Life in Tasmania – Week 4 & 5

Goodbye autumn, hello winter. The last week of Autumn 2018 also marked one-month anniversary of our life in Tasmania. Over the last two weeks the temperature dropped quite dramatically too; ranging between 10-15°C maximum and 3-5°C minimum. Most of the golden autumn leaves have been either blown away or flooded away. It really looks and feels like winter in Tasmania. The mountains (especially Mt. Wellington) surrounding the Hobart area get extra misty in the morning, not to mention the smokes from chimneys of the houses probably from the extra usage of fireplaces to keep the house warm. We also bought a big bulk of firewood for our fireplace too (enough to fill the boot of the car) with a strong desire to survive our first winter in Tasmania (i.e. the closest island to Antarctica).

I didn’t post an update on Week 4 earlier because we had two seperate family member visits over the last fortnight that kept us busier than usual, you know, showing them around now we are the Tassie locals. One thing we were a little concerned about leaving Sydney was being too far away thus not being able to spend as much time with our family. However we have noticed that the time we spend with them is becoming more about “quality” than quantity. Both family members came here from Sydney to stay with us for the weekend (which sounds too short) but they were extra engaged and “in the moment” (especially with our children), making each moment count. We also find ourselves making the most of their company while they are around and appreciate their presence in our life more than ever. So even though we are physically further away from them, we feel closer to them mentally and emotionally. (Regular FaceTime sessions also helps!)

Now that we have been here for one good month, a good sense of rhythm, routine and structure (both daily and weekly) has started developing, too. For example, when we wake up in the morning, my partner takes our baby daughter for a walk (just before or after the sunrise) while my 2-year-old son and I make breakfast for the family. And we all sit around the table and eat breakfast together, which is a really nice way to start the day.  We have recurring, weekly activities on specific days like going to the local library on Wednesday mornings (for a musical program for children as well as borrowing/returning books), having my ‘me time’ (i.e. my alone time which I usually spend on writing in cafes with good coffee) on Thursday mornings and attending the local playgroup on Friday mornings. On the weekends, we love going the local markets (including the Salamanca Market, Huon Farmer’s Market and Kingston Beach Handmade Market) to get fresh produce and connect with local businesses/communities. All of these regular activities together acts as a bone structure to our week which helps us stay grounded and create a balanced lifestyle in line with our values. Ironically, having a structure means we can let ourselves enjoy those spontaneous moments when they come in between these activities.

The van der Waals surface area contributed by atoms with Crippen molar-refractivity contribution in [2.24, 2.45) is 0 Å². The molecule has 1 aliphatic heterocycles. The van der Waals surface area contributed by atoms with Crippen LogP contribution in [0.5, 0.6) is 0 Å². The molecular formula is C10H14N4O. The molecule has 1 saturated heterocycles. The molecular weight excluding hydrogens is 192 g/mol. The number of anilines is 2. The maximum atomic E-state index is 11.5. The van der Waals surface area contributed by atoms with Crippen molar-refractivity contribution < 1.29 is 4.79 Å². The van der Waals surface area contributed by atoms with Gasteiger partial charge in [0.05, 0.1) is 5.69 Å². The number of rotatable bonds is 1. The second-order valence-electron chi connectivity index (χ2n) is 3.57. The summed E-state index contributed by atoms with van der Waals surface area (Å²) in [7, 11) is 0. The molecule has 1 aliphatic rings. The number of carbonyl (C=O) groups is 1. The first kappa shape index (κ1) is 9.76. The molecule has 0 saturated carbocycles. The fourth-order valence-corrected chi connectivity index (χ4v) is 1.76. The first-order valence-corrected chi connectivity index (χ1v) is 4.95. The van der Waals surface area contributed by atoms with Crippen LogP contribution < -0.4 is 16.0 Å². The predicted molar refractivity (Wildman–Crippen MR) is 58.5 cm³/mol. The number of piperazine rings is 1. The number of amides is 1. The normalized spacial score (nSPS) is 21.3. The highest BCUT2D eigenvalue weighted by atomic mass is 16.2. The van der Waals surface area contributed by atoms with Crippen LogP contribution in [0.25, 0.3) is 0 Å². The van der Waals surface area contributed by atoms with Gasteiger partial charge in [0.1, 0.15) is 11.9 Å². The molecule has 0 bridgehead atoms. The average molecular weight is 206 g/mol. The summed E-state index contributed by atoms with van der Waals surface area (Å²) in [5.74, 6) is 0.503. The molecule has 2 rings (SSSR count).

The love of live music (especially jazz) my partner and I share means we actively look for places (restaurants, bars, markets, you name it!) that offer live music everywhere we go. And we found this awesome weekly live music event in Hobart called Rektango that’s on every Friday night in the intimate courtyard space of Salamanca Arts Centre. Apparently it’s been going for 15 years! We arrived there about 5pm just as the band was setting up. By 5:30pm the band started playing very funky, soulful and jazzy tunes. The space started getting filled quickly with people of all age groups: small children (including ours), big children, teenagers, young and old adults as well as seniors… dancing, laughing or just enjoying the music. What a scene. Surrounded by old, heritage sandstone buildings, the space had such a unique and eclectic vibe. The little bar in the corner was serving mulled wine, perfect for the chilly evening. We absolutely loved everything about Rektango. It’s definitely something we’ll be going to regularly as a family. Salty Dog is another great venue/restaurant that offers live music every Sunday afternoon in Kingston Beach (near where we live). It has a courtyard that has a sandpit for children to play in and roaring outdoor fire with bean bags to sit/lie on… plus they have really good food!

A sense of community has begun to develop as well, which is very important to us when it comes to our emotional well-being (as all human beings need to have a sense of belonging in order to thrive!). We have recently met quite a few families with small children in the local library and playgroup. Despite the differences in our cultural and professional background, we all have one thing in common: having moved to Tasmania (all the way from Denmark, Chile as well as other states of Australia) with the intention to create a slower, more balanced life for ourselves as well as our children. Given the share intention, we naturally connected with each other and had a lot to talk about. Every family we have met so far seems very happy with the quality of life Tasmania has to offer. We are looking forward developing quality friendships with some of them over time – slowly and naturally.

So far so good 🙂



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